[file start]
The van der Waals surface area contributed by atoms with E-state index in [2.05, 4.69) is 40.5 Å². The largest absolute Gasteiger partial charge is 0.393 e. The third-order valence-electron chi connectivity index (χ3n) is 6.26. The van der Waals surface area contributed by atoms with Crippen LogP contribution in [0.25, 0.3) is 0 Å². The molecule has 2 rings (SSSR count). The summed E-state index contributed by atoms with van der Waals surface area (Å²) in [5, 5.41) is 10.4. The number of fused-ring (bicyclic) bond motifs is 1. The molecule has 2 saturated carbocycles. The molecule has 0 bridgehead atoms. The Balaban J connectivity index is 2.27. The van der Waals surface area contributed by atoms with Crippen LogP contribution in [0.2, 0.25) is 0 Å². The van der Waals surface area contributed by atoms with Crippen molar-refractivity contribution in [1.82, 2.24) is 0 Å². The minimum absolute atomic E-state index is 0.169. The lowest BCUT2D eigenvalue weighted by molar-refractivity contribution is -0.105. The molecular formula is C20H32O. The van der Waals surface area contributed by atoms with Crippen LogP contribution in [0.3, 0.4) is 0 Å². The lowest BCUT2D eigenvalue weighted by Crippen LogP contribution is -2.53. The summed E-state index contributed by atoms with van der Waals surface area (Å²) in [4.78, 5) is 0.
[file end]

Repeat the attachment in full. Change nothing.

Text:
The van der Waals surface area contributed by atoms with E-state index in [2.05, 4.69) is 40.5 Å². The largest absolute Gasteiger partial charge is 0.393 e. The third-order valence-electron chi connectivity index (χ3n) is 6.26. The van der Waals surface area contributed by atoms with Crippen LogP contribution in [0.25, 0.3) is 0 Å². The molecule has 2 rings (SSSR count). The summed E-state index contributed by atoms with van der Waals surface area (Å²) in [5, 5.41) is 10.4. The number of fused-ring (bicyclic) bond motifs is 1. The molecule has 2 saturated carbocycles. The molecule has 0 bridgehead atoms. The Balaban J connectivity index is 2.27. The van der Waals surface area contributed by atoms with Crippen LogP contribution in [0.2, 0.25) is 0 Å². The van der Waals surface area contributed by atoms with Crippen molar-refractivity contribution in [1.82, 2.24) is 0 Å². The minimum absolute atomic E-state index is 0.169. The lowest BCUT2D eigenvalue weighted by molar-refractivity contribution is -0.105. The molecular formula is C20H32O. The van der Waals surface area contributed by atoms with Crippen LogP contribution in [0.3, 0.4) is 0 Å². The lowest BCUT2D eigenvalue weighted by Crippen LogP contribution is -2.53. The summed E-state index contributed by atoms with van der Waals surface area (Å²) in [4.78, 5) is 0.